The Albury Wodonga District Car Club (AWDCC) recently hosted a Women’s Drive Day at the Wodonga TAFE Circuit, with support from the CAMS Club Development Fund.
The concept of the day was arranged by Annabel Ranford, who recently became the AWDCC’s Club Secretary, to promote a safe and welcome environment for women looking to experience the thrill of motor sport.
Ranford herself is only a relative newcomer to motor sport.
“I’ve been involved in motor sport for about 18 months now, so I’m quite new to things. I got started when I bought my first MX-5 track car and I’ve been doing some sprint events since, and this is the first event I’ve organised myself,” Ranford said.
“When I got started, I found that the environment of motor sport can be a bit intimidating for women. I wanted to find a way that we might be able to get more women participating, but taking away some of those barriers that make people feel uncomfortable or less confident. That’s why I wanted to get this started.”
The 27 female participants were also joined by professional driver Chelsea Angelo, who served as a mentor and role model to the group as she shared her experiences as a young professional driver.
“I think it’s absolutely great to see all these women come out and give it a go ... It’s great to see women in such a male dominated sport to give it a go, and basically I’m here to build up their confidence. Give it a crack, why not!?” Angelo said.
“I definitely feel like there is a big part, especially on me and other female racers, to influence other young, potential, women racers to do what we’re doing. I hope to influence some young girls that are coming through the ranks to do what I’m doing‒to always aspire, look to the future and say that I can actually do it.“
Participants were coached by the experienced driver training crew from Trackschool, led by its founder and chief instructor John Boston.
“To see people improve a huge amount throughout the day is very satisfying. That’s why I do this,” Boston said.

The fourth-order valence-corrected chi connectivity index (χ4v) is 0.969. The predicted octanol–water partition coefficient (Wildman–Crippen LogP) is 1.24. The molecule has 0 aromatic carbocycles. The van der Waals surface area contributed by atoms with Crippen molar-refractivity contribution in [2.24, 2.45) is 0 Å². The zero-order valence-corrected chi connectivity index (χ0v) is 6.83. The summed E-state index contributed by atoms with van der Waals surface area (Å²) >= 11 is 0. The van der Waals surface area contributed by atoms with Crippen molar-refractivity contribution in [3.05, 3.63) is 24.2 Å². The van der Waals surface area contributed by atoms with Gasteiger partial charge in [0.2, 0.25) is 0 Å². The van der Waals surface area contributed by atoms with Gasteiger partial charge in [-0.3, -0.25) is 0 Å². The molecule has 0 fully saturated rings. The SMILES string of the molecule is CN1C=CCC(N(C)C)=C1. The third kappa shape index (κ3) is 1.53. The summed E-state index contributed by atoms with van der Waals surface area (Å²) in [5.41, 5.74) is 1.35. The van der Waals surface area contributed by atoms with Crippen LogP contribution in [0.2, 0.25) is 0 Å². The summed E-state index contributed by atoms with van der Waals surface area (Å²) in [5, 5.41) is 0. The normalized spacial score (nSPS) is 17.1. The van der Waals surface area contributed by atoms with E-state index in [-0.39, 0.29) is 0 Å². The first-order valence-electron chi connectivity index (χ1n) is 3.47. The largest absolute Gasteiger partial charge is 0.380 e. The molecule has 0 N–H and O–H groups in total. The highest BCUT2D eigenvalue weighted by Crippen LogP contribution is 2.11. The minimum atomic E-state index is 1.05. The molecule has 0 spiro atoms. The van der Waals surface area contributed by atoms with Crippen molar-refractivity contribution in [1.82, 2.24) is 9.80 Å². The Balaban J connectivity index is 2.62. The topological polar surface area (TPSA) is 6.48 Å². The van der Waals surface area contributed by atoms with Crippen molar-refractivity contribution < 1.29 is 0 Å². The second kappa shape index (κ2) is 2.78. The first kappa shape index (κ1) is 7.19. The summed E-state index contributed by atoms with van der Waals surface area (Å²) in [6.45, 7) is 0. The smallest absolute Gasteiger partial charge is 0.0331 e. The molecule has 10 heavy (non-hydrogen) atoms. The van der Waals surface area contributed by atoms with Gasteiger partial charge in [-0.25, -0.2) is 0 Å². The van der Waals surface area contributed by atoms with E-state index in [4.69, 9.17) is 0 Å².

“I don’t do a huge amount of motor sport now, but this is my job … I love being able to find 10 or 20 seconds in a day like today, or people finding tenths or hundredths.
“I think the environment today was perfect. We kept the numbers minimal on the circuit so they didn’t have to worry about a lot of the things that they probably thought they had to worry about, lots of instructors in the cars … We want to keep it light-hearted, fun and safe as well. I think a lot of these people will be coming back again.”
Matalita was one of the 27 female participants, and despite some early nerves she thoroughly enjoyed her first ever experience in a motor sport environment.
“It has been the best experience I’ve had in such a long time,” Matalita said.
“[John Boston] was amazing, you just trust him, follow his instructions, and you can really take it around the track.
“I was almost having a panic attack the first time I got in! The second time around, I was more relaxed, and having John by my side made it more comfortable so you could push yourself.
“That’s the most inspiring part of today, especially having Chelsea here – I’m inspired by all these women. We can do this just as good as the blokes!”
Ranford was thrilled with the turnout of participants for the day, and the assurance that there are plenty of women who are just as passionate about cars and motor sport.
“The interest in this event has been incredible … we know there’s a lot of women that are passionate about motor sport and about their cars, we just need to give them the opportunity to get out there,” Ranford said.
“It’s wonderful to see the confidence build in women, and that’s what motor sport does for people, it really does help your confidence. In your daily life, competing with other people, and getting out there and showing that we can be up there with the men as well. There doesn’t need to be a separation between the sexes, that we can be out there together.”
Angelo was also encouraged at the level of interest for the event and the shared bond for the enthusiasm for the sport, and hoped it would start the motor sport careers of many of the women – whether it be at club or professional levels.
“I’d be like, ‘Girl, go for it!’. If anyone asks me for any advice‒how to get in motor sport‒this is a perfect example to drive these sorts of cars. If not, karting is also a great step to get into motor sport,” Angelo said.
Ranford was equally inspired by the community spirit of club motor sport, but also relished the competitive nature of the sport.
“That’s a big part of our car club, that everyone really shares that camaraderie before and during the event that we’re all here for each other. If your car breaks down, someone will give you a hand and fix it for you,” Ranford said.
“But then there’s also the competitive side of things‒once you’re out there on the track, everyone is equal.”
Enquiries regarding the CAMS Club Development Fund can be sent to email@example.com